Three Easy Ways to Make AI Chatbots Safer
We have entered the brave new world of AI chatbots. This means everything from reenvisioning how students learn in school to protecting ourselves from mass-produced misinformation. It also means heeding the mounting calls to regulate AI to help us navigate an era in which computers write as fluently as people. Or even better.
So far, there is more agreement on the need for AI regulation than on what this would entail. Mira Murati, head of the team that created the chatbot app ChatGPT—the fastest growing consumer-Internet app in history—said governments and regulators should be involved, but she didn’t suggest how. At a corporate event in March, Elon Musk similarly spoke with less than exacting precision: “We need some kind of, like, regulatory authority or something overseeing AI development.” Meanwhile, ChatGPT’s wide range of uses upended European efforts to regulate single-purpose AI applications.
To break the impasse, I propose transparency and detection requirements tailored specifically to chatbots, which are computer programs that rely on artificial intelligence to converse with users and produce fluent text in response to typed requests. Chatbot apps like ChatGPT are an enormously important corner of AI poised to reshape many daily activities—from how we write to how we learn. Reining in chatbots poses trouble enough without getting bogged down in wider AI legislation created for autonomous weapons, facial recognition, self-driving cars, discriminatory algorithms, the economic impacts of widespread automation and the slim but nonzero chance of catastrophic disaster some fear AI may eventually unleash. The tech industry is rushing headlong into the chatbot gold rush; we need prompt, focused legislation that keeps pace.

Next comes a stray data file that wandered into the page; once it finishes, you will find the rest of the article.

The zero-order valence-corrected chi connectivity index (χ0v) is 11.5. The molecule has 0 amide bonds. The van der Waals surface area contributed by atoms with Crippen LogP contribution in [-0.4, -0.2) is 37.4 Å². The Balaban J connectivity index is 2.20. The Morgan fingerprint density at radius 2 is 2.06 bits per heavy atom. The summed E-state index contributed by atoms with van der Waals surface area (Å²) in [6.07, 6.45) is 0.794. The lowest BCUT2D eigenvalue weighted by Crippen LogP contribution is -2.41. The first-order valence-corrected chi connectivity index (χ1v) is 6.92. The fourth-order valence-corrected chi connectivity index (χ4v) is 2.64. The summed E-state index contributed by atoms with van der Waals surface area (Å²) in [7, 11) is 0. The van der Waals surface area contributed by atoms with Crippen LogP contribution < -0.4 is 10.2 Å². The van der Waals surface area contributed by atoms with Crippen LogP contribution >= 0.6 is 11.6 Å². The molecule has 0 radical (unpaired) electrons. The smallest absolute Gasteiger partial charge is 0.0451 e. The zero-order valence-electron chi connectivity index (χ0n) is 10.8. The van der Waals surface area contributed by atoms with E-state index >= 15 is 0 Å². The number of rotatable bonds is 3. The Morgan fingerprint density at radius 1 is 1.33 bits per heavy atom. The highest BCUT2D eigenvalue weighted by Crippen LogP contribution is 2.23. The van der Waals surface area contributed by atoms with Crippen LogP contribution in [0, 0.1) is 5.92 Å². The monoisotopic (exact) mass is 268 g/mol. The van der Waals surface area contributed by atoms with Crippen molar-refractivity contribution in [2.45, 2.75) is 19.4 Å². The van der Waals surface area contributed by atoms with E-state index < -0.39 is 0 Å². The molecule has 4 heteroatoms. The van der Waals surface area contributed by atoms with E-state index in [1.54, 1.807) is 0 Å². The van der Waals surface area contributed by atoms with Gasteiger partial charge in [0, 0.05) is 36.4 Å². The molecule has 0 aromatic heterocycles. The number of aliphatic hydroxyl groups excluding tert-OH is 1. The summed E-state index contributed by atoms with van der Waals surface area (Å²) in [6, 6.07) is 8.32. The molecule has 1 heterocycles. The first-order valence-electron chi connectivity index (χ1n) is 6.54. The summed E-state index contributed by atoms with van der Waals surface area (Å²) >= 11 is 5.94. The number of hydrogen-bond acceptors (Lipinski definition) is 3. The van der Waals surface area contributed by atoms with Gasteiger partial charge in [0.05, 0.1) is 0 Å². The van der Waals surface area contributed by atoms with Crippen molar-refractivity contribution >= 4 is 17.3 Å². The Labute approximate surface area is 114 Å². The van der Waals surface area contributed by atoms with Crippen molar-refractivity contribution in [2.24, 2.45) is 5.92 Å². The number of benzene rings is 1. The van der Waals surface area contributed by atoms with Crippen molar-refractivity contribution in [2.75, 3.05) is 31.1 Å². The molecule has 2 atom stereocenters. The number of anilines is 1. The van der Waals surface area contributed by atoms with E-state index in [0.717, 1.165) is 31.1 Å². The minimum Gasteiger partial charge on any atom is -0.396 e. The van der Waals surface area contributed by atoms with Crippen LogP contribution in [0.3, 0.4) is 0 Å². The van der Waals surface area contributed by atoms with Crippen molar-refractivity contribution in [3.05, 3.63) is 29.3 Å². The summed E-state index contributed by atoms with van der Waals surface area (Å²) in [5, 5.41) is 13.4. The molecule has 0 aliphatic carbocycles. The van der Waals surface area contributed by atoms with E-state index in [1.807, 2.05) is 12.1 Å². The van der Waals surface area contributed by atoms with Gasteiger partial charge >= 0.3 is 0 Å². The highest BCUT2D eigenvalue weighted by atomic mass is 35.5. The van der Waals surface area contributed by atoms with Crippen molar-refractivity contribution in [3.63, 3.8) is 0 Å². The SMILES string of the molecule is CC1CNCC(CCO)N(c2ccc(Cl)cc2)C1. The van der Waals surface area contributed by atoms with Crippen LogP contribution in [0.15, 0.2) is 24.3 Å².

The new rules should track the two stages AI firms use to build chatbots. First, an algorithm trains on a massive amount of text to predict missing words. If you see enough sentences beginning “It’s cloudy today, it might…,” you’ll figure out the most likely conclusion is “rain”—and the algorithm learns this too. The trained algorithm can then generate words one at a time, just like the autocomplete feature on your phone. Next, human evaluators painstakingly score the algorithm’s output on a handful of measures such as accuracy and relevance to the user’s query.
The first regulatory requirement I propose is that all consumer-facing apps involving chatbot technology make public the text that the AI was first trained on. This text is immensely influential: train on Reddit posts, and the chatbot will learn to speak like a Redditor. Train them on the Flintstones, and they will talk like Barney Rubble. A person concerned about toxicity on the Web might want to avoid chatbots trained on text from unseemly sites. Public pressure could even dissuade companies from training chatbots on things like conspiracy theory “news” sites—but that’s only if the public knows what text the companies train on. In Mary Shelley’s 1818 novel Frankenstein, she provided a glimpse into the monster’s mind by listing the books read by this literary forebear to artificial intelligence. It’s time for tech companies to do the same for their own unearthly chatbot creations.